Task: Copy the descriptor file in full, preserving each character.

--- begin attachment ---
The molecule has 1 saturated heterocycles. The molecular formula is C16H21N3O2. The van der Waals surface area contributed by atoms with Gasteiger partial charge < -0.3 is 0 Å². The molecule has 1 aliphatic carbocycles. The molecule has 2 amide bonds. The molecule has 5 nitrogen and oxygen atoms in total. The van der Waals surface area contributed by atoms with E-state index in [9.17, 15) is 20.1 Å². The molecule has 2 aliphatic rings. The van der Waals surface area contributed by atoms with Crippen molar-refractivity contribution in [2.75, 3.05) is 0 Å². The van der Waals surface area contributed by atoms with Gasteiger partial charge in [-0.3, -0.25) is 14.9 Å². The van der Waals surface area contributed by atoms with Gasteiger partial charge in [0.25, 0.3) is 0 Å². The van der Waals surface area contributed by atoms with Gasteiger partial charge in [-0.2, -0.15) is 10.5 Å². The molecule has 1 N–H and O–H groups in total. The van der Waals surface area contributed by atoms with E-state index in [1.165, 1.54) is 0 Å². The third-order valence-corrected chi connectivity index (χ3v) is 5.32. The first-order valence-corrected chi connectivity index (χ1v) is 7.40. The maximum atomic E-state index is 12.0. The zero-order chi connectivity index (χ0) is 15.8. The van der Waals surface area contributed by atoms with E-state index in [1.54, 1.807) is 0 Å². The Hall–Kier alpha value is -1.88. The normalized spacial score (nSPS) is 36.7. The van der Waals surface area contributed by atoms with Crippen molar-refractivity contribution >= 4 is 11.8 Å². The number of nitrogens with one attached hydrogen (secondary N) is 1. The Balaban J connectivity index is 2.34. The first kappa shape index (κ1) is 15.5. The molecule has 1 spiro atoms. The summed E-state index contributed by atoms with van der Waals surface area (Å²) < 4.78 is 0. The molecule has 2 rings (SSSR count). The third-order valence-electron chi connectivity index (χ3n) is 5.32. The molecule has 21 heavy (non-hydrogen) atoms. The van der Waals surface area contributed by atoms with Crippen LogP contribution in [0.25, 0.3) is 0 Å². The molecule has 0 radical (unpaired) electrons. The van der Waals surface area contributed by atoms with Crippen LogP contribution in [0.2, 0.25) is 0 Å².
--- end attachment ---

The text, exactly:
The molecule has 1 saturated heterocycles. The molecular formula is C16H21N3O2. The van der Waals surface area contributed by atoms with Gasteiger partial charge < -0.3 is 0 Å². The molecule has 1 aliphatic carbocycles. The molecule has 2 amide bonds. The molecule has 5 nitrogen and oxygen atoms in total. The van der Waals surface area contributed by atoms with E-state index in [9.17, 15) is 20.1 Å². The molecule has 2 aliphatic rings. The van der Waals surface area contributed by atoms with Crippen molar-refractivity contribution in [2.75, 3.05) is 0 Å². The van der Waals surface area contributed by atoms with Gasteiger partial charge in [-0.3, -0.25) is 14.9 Å². The van der Waals surface area contributed by atoms with Gasteiger partial charge in [0.25, 0.3) is 0 Å². The van der Waals surface area contributed by atoms with Gasteiger partial charge in [-0.2, -0.15) is 10.5 Å². The molecule has 1 N–H and O–H groups in total. The van der Waals surface area contributed by atoms with E-state index in [1.165, 1.54) is 0 Å². The third-order valence-corrected chi connectivity index (χ3v) is 5.32. The first-order valence-corrected chi connectivity index (χ1v) is 7.40. The maximum atomic E-state index is 12.0. The zero-order chi connectivity index (χ0) is 15.8. The van der Waals surface area contributed by atoms with E-state index in [1.54, 1.807) is 0 Å². The Hall–Kier alpha value is -1.88. The normalized spacial score (nSPS) is 36.7. The van der Waals surface area contributed by atoms with Crippen molar-refractivity contribution >= 4 is 11.8 Å². The number of nitrogens with one attached hydrogen (secondary N) is 1. The Balaban J connectivity index is 2.34. The first kappa shape index (κ1) is 15.5. The molecule has 1 spiro atoms. The summed E-state index contributed by atoms with van der Waals surface area (Å²) < 4.78 is 0. The molecule has 2 rings (SSSR count). The third-order valence-electron chi connectivity index (χ3n) is 5.32. The molecule has 21 heavy (non-hydrogen) atoms. The van der Waals surface area contributed by atoms with Crippen LogP contribution in [0.25, 0.3) is 0 Å². The molecule has 0 radical (unpaired) electrons. The van der Waals surface area contributed by atoms with Crippen LogP contribution in [0.2, 0.25) is 0 Å².